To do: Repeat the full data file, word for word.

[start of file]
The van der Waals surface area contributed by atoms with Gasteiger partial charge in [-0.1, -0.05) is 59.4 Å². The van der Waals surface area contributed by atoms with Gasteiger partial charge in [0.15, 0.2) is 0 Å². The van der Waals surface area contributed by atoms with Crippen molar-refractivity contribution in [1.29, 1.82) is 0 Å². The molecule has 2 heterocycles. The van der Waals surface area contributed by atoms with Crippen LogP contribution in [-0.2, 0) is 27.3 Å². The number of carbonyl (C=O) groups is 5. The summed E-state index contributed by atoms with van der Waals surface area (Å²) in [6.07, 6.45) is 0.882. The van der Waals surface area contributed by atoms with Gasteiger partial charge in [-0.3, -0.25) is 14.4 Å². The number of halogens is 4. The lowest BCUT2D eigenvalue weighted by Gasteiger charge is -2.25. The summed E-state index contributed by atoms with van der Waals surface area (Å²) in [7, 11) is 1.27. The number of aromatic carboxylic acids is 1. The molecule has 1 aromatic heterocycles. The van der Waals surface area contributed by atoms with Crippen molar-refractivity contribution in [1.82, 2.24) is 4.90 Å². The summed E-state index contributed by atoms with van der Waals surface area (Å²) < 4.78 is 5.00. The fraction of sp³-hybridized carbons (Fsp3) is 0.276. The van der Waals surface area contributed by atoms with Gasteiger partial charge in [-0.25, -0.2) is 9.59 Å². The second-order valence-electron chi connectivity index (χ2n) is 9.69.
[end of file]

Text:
The van der Waals surface area contributed by atoms with Gasteiger partial charge in [-0.1, -0.05) is 59.4 Å². The van der Waals surface area contributed by atoms with Gasteiger partial charge in [0.15, 0.2) is 0 Å². The van der Waals surface area contributed by atoms with Crippen molar-refractivity contribution in [1.29, 1.82) is 0 Å². The molecule has 2 heterocycles. The van der Waals surface area contributed by atoms with Crippen LogP contribution in [-0.2, 0) is 27.3 Å². The number of carbonyl (C=O) groups is 5. The summed E-state index contributed by atoms with van der Waals surface area (Å²) in [6.07, 6.45) is 0.882. The van der Waals surface area contributed by atoms with Gasteiger partial charge in [-0.3, -0.25) is 14.4 Å². The number of halogens is 4. The lowest BCUT2D eigenvalue weighted by Gasteiger charge is -2.25. The summed E-state index contributed by atoms with van der Waals surface area (Å²) in [7, 11) is 1.27. The number of aromatic carboxylic acids is 1. The molecule has 1 aromatic heterocycles. The van der Waals surface area contributed by atoms with Crippen molar-refractivity contribution in [1.82, 2.24) is 4.90 Å². The summed E-state index contributed by atoms with van der Waals surface area (Å²) < 4.78 is 5.00. The fraction of sp³-hybridized carbons (Fsp3) is 0.276. The van der Waals surface area contributed by atoms with Gasteiger partial charge in [-0.25, -0.2) is 9.59 Å². The second-order valence-electron chi connectivity index (χ2n) is 9.69.